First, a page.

New analysis by PwC shows Blockchain technology has the potential to boost global gross domestic product (GDP) by US$1.76 trillion over the next decade.
That is the key finding of a new PwC report Time for trust: The trillion-dollar reason to rethink blockchain, assessing how the technology is being currently used and exploring the impact blockchain could have on the global economy. Through analysis of the top five uses of blockchain, ranked by their potential to generate economic value, the report gauges the technology’s potential to create value across industry, from healthcare, government and public services, to manufacturing, finance, logistics and retail.
The report identifies five key application areas of blockchain and assesses their potential to generate economic value using economic analysis and industry research. The analysis suggests a tipping point in 2025 as blockchain technologies are expected to be adopted at scale across the global economy.
- Tracking and tracing of products and services – or provenance – which emerged as a new priority for many companies’ supply chains during the COVID-19 pandemic, has the largest economic potential (US$962bn). Blockchain’s application can be wide ranging and support companies ranging from heavy industries, including mining through to fashion labels, responding to the rise in public and investor scrutiny around sustainable and ethical sourcing.
- Payments and financial services, including use of digital currencies, or supporting financial inclusion through cross border and remittance payments (US$433bn).
- Identity management (US$224bn) including personal IDs, professional credentials and certificates to help curb fraud and identity theft.
- Application of blockchain in contracts and dispute resolution (US$73bn), and customer engagement (US$54bn) including blockchain’s use in loyalty programmes further extends blockchain’s potential into a much wider range of public and private industry sectors.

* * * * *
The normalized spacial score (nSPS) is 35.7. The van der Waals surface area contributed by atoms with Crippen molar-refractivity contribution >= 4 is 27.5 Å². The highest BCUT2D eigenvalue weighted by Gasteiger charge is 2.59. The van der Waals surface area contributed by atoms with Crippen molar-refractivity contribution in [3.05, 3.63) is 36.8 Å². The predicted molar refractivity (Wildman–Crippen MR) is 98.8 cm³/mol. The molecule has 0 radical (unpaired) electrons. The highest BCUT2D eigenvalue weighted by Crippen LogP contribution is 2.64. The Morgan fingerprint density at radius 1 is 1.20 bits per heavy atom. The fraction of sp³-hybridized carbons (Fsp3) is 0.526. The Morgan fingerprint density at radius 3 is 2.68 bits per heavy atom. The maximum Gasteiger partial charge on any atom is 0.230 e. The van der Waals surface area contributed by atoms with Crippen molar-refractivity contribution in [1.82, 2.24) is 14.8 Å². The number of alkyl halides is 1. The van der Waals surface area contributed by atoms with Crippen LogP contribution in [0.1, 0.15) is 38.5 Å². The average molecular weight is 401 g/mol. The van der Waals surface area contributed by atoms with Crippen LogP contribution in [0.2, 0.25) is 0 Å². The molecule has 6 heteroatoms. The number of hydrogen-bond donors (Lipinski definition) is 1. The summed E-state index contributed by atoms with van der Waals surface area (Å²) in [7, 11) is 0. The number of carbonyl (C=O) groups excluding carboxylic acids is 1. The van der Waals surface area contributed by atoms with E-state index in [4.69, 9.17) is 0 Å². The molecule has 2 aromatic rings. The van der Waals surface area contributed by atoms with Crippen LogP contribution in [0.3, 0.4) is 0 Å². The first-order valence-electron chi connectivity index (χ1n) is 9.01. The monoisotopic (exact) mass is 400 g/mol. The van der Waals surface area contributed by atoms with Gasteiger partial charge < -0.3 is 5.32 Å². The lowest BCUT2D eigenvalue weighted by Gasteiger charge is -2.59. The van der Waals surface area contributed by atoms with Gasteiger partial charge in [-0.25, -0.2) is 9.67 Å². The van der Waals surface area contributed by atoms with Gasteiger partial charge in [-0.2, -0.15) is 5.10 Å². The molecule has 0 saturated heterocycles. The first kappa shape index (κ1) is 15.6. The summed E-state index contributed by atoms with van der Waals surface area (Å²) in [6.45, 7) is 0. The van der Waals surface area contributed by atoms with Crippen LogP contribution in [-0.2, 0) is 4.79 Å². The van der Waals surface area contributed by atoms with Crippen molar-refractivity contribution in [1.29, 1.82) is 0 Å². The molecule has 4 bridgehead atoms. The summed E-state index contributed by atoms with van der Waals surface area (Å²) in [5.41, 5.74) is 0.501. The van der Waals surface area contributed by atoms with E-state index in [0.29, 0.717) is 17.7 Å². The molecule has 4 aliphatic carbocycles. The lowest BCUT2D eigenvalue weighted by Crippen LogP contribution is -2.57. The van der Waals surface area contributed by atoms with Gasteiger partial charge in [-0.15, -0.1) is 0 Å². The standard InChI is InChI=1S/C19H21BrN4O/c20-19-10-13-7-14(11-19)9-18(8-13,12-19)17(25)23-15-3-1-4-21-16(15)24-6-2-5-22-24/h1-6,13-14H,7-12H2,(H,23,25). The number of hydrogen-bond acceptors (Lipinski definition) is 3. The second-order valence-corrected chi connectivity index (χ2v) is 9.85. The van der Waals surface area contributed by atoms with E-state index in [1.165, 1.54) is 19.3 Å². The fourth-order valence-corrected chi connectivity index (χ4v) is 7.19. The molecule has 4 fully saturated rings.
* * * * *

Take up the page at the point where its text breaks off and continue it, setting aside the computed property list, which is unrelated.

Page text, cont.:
Blockchain’s success will depend on a supportive policy environment, a business ecosystem that is ready to exploit the new opportunities that technology opens, and a suitable industry mix.
Across all continents, Asia will likely see the most economic benefits from blockchain technology. In terms of individual countries, blockchain could have the highest potential net benefit in China (US$440bn) and the USA (US$407bn). Five other countries – Germany, Japan, the UK, India, and France – are also estimated to have net benefits over US$50bn.
At a sector level, the biggest beneficiaries look set to be the public administration, education and healthcare sectors. PwC expects these sectors to benefit approximately US$574bn by 2030, by capitalising on the efficiencies blockchain will bring to the world of identity and credentials.
Meanwhile, there will be broader benefits for business services, communications and media, while wholesalers, retailers, manufacturers and construction services, will benefit from using blockchain to engage consumers and meet demand for provenance and traceability.
The potential for blockchain to be considered as part of organisations’ future strategy is linked to research by PwC with business leaders that showed almost two thirds of CEOs (61%) said they were placing digital transformation of core business operations and processes among their top three priorities, as they rebuild from COVID-19.
The report warns that if blockchain’s economic impact potential is to be realised, its energy overhead must be managed. Growing business and government action on climate change, including commitments to Net Zero transformation, will mean that organisations need to consider new models for consolidating and sharing infrastructure resources to reduce reliance on traditional data centres and their overall technology related energy consumption.